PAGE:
of the ages, incubated in the primitive submarine protoplasm, born as the simple monad, creeping for aeons of time as the blind-worm upon its belly, swimming for untold ages as the fish of the sea, flying as a bird in the air for hundreds of thousands of years, and, for centuries without number, roaming the earth as a mammal, and walking the globe erect as a man. But, all this time, immense and inconceivable as it is, would be too insignificant to enable one individual, unaided and alone, to learn (were it accomplished by learning) to execute all those infinite muscular contractions, and combinations of contractions, of which we have spoken; and we are only helped out of the difficulty by a knowledge of the fact that, in the evolution of the power of voluntary motion and of the will, in the animal kingdom, during all the immensity of the past ages, the organized experiences and acquisitions of all the millions of individuals of each species of animal life were, by the process of reproduction and the law of heredity, so completely interchanged and shuffled up with each other that the organized experiences and acquisitions of each individual became the organized experiences and acquisitions of the species, and the organized experiences and acquisitions of the species became the organized experiences and acquisitions of each individual.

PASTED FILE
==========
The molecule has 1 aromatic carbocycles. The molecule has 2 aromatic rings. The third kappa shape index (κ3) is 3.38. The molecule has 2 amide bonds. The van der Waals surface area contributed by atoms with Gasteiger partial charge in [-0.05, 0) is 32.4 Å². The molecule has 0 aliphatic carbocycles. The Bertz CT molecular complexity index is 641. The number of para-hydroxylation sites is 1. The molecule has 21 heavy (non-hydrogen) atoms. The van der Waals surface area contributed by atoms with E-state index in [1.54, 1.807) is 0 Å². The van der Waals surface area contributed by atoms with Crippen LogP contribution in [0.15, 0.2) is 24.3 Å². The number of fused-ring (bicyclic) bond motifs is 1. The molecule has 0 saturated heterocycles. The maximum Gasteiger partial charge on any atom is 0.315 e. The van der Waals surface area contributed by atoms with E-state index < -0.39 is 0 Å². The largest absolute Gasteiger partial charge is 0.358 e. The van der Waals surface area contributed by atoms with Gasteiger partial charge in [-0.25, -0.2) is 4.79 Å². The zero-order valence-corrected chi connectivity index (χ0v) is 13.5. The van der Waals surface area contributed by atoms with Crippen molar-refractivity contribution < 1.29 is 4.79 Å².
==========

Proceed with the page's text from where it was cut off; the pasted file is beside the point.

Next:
We are now prepared to make an approximate estimate as to how much of our command over our voluntary muscles is acquired by education and experience, and how much is the result of the simple maturation of an inheritance, which evolution had prepared and stored up for us. If, as we have already shown, many millions of years would be required to enable one individual to acquire as perfect a control of all the voluntary muscles of the body as we know that each adult human being has, how much of that could be acquired by the individual himself after birth? Supposing him to reach the height of his muscular capabilities at thirty years, and that only 3,000,000 years, instead of many millions, are, as we have shown, necessary to enable him to obtain that complete mastery over his voluntary muscles which he actually possesses in. adult life, then his own individual acquirements would bear the same ratio to his inherited acquirements that 30 bears to 3,000,000, or that 1 bears to 100,000. Therefore, he inherits 99,999 parts, and learns but 1—a quantity so small as to dwindle into almost nothingness in the comparison.
An apparent objection to our conclusions is met with in the fact that the child does not use his 450 muscles, at birth, with the same ease, precision, and freedom, that he does in after-years; but, from the helplessness of the babe, which can scarcely be said to make a single voluntary movement, there is a gradual advance in the variety and extent of his control over his voluntary muscles, until we may say that, by the time he reaches adult life, he is completely master of his voluntary muscular system. If, then, it is true that we acquire by education and experience nothing, or almost nothing, of that vast department